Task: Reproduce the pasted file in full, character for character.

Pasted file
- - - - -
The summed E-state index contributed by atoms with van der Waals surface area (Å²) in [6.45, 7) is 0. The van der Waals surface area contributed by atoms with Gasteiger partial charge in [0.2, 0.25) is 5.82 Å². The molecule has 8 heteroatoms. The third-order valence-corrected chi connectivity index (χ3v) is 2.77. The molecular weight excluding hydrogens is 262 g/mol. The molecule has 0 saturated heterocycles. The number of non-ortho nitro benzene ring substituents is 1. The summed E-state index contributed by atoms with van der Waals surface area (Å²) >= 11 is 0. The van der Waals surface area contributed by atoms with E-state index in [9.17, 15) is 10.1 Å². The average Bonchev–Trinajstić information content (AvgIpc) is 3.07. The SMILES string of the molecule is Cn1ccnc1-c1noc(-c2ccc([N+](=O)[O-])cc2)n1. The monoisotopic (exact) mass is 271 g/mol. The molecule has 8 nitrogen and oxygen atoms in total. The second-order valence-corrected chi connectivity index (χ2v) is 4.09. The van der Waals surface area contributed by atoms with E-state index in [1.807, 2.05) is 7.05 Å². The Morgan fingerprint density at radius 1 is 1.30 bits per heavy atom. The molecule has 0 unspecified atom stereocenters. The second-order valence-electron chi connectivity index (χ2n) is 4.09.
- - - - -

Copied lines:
The summed E-state index contributed by atoms with van der Waals surface area (Å²) in [6.45, 7) is 0. The van der Waals surface area contributed by atoms with Gasteiger partial charge in [0.2, 0.25) is 5.82 Å². The molecule has 8 heteroatoms. The third-order valence-corrected chi connectivity index (χ3v) is 2.77. The molecular weight excluding hydrogens is 262 g/mol. The molecule has 0 saturated heterocycles. The number of non-ortho nitro benzene ring substituents is 1. The summed E-state index contributed by atoms with van der Waals surface area (Å²) >= 11 is 0. The van der Waals surface area contributed by atoms with E-state index in [9.17, 15) is 10.1 Å². The average Bonchev–Trinajstić information content (AvgIpc) is 3.07. The SMILES string of the molecule is Cn1ccnc1-c1noc(-c2ccc([N+](=O)[O-])cc2)n1. The monoisotopic (exact) mass is 271 g/mol. The molecule has 8 nitrogen and oxygen atoms in total. The second-order valence-corrected chi connectivity index (χ2v) is 4.09. The van der Waals surface area contributed by atoms with E-state index in [1.807, 2.05) is 7.05 Å². The Morgan fingerprint density at radius 1 is 1.30 bits per heavy atom. The molecule has 0 unspecified atom stereocenters. The second-order valence-electron chi connectivity index (χ2n) is 4.09.